This variability in force meant I could change the feel of something being too stiff or not. And plenty of research has demonstrated huge variation in the forces that therapists apply with these tests meaning any interpretations of stiffness will also be hugely variable (ref, ref, ref, ref).
The final issue I had with diagnostic palpation tests was trying to feel what I was supposed to feel. For example, I had difficulty in determining if a lump felt in a muscle was an abnormality or a normal anatomical structure. I also had issues with trying to interpret what I was feeling was actually the structure I was supposed to be palpating and not the other tissues above it.
I even had difficulty finding something as simple as a specific spinal level, and I still do. For example, I would be thinking I am palpating a C6 or L4 vertebra when in fact I could be 1 or 2 levels out. And before you think I am an idiot here it’s not just me that can’t reliably find them, many, many other experienced and skilled clinicians have been shown to be very poor at identifying specific bony structures and vertebral levels (ref, ref, ref).
Ignorance, ego, and fear
So why is it that despite these issues and decades of research demonstrating poor reliability of diagnostic palpation tests do so many therapists continue to use them, and are adamant that they can feel things that evidence says they cant?
Well, I think its a combination of ignorance, ego, and fear. Most therapists who continue to use these palpation tests simply haven’t kept up with the research and are unaware of these reliability issues, and more importantly that these tests are not correlated with patients pain or problems.
Those therapists that are aware, or have read this research, yet still continue to use and teach these diagnostic palpation tests usually do so due to cognitive dissonance. Usually, their ego refuses to let them abandon something that they have spent so long working on to perfect, and which has involved investing a lot of time, energy, and money to learn.
And believe it or not, I do empathise a lot with these therapists, as someone who has spent many years of my life and thousands of my hard-earned sheckles on training in palpation and manual therapy seeking to become a better physio, I also feel annoyed, frustrated, and cheated, but I got over it and moved on.
The final reason I think many therapists refuse to abandon these unreliable and unevidenced diagnostic palpation tests is fear. A fear of inadequacy. Many therapists are just not comfortable or confident with themselves or their position within healthcare, often feeling inferior and subservient to our medical and surgical colleagues. So to inflate their position and give them more confidence they often claim to be able to do highly specialised and skilled things which others can not.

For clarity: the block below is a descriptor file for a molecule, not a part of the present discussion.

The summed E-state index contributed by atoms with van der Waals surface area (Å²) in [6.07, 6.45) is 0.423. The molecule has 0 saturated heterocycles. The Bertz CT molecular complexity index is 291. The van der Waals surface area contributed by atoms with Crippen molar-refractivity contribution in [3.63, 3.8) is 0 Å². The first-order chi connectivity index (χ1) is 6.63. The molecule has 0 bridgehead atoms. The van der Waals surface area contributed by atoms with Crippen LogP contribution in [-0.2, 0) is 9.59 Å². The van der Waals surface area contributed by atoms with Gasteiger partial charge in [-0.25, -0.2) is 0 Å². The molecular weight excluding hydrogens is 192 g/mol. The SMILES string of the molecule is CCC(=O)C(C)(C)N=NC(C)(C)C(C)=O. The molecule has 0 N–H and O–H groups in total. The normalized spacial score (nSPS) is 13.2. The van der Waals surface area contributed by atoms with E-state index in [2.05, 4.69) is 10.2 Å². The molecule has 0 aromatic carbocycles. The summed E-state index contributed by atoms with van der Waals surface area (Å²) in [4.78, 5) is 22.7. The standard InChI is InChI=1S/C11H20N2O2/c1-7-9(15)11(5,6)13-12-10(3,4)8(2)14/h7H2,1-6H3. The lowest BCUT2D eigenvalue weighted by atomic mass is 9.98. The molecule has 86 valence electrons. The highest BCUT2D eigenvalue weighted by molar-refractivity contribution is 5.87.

But therapists don’t need superhuman powers of palpation to be respected. Therapists don’t need Jedi manual therapy skills or belief in mysterious, mystical forces to be confident in what they do. If more therapists just had more confidence in the simple basic things such as getting people in pain and disability back to the things they want to do, with advice, reassurance, encouragement, activity, and of course exercise, then I think we would be respected even more by our colleagues.
Universities need to change!
I want to finish by asking why, in 2019, are so many physio students still being taught these unreliable palpation tests. Why are so many universities still teaching students spinal PIAVMs, PAMs, SIJ palpation, and trigger points assessments? Why are students still being asked to feel for things they will never be able to feel. Why are students being made to feel inadequate or unskilled just like I was 20 years ago?
I think one of the many reasons why this kind of bull shit still persists… the very strong financial incentives. All these palpation/manual therapy courses feed of therapist fears, ignorance and inadequacy issues by promising them better skills in palpation for a lot of money and reward those teaching them very well.
But here’s the thing, these postgrad courses would soon be redundant and obsolete if students were taught in university about the issues with these tests, and shown the research about diagnostic palpation, and not be made to feel inadequate or unskilled so that they keep searching and practising on fake shitty courses in an attempt to feel like good therapists.
So I will sign off by once again reiterating that these diagnostic joint motion palpation and muscle trigger point tests are unreliable and not needed to help patients or to be a good therapist. But, please do take the time to fully examine and palpate your patients, just remember to use your common sense, and the evidence, to help inform you what you can and can not feel in a patient.
As always thanks for reading